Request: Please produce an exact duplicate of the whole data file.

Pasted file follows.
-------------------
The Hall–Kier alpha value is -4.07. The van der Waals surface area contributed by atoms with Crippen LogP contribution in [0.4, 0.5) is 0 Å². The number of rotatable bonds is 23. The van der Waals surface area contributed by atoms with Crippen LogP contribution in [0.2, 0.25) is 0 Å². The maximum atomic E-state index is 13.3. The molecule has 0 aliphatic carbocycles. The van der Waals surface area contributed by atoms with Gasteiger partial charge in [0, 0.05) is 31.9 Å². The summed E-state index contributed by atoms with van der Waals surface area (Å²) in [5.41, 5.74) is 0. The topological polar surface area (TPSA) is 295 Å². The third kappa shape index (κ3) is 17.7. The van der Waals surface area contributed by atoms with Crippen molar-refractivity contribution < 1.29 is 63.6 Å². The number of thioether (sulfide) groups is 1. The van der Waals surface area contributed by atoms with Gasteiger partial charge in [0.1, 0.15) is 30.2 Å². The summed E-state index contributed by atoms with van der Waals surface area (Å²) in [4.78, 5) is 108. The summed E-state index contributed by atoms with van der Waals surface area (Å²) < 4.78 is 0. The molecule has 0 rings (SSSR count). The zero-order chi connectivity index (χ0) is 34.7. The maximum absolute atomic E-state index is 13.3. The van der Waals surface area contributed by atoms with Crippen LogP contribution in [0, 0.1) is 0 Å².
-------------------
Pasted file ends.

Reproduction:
The Hall–Kier alpha value is -4.07. The van der Waals surface area contributed by atoms with Crippen LogP contribution in [0.4, 0.5) is 0 Å². The number of rotatable bonds is 23. The van der Waals surface area contributed by atoms with Crippen LogP contribution in [0.2, 0.25) is 0 Å². The maximum atomic E-state index is 13.3. The molecule has 0 aliphatic carbocycles. The van der Waals surface area contributed by atoms with Gasteiger partial charge in [0, 0.05) is 31.9 Å². The summed E-state index contributed by atoms with van der Waals surface area (Å²) in [5.41, 5.74) is 0. The topological polar surface area (TPSA) is 295 Å². The third kappa shape index (κ3) is 17.7. The van der Waals surface area contributed by atoms with Crippen molar-refractivity contribution < 1.29 is 63.6 Å². The number of thioether (sulfide) groups is 1. The van der Waals surface area contributed by atoms with Gasteiger partial charge in [0.1, 0.15) is 30.2 Å². The summed E-state index contributed by atoms with van der Waals surface area (Å²) in [4.78, 5) is 108. The summed E-state index contributed by atoms with van der Waals surface area (Å²) < 4.78 is 0. The molecule has 0 rings (SSSR count). The zero-order chi connectivity index (χ0) is 34.7. The maximum absolute atomic E-state index is 13.3. The van der Waals surface area contributed by atoms with Crippen LogP contribution in [0, 0.1) is 0 Å².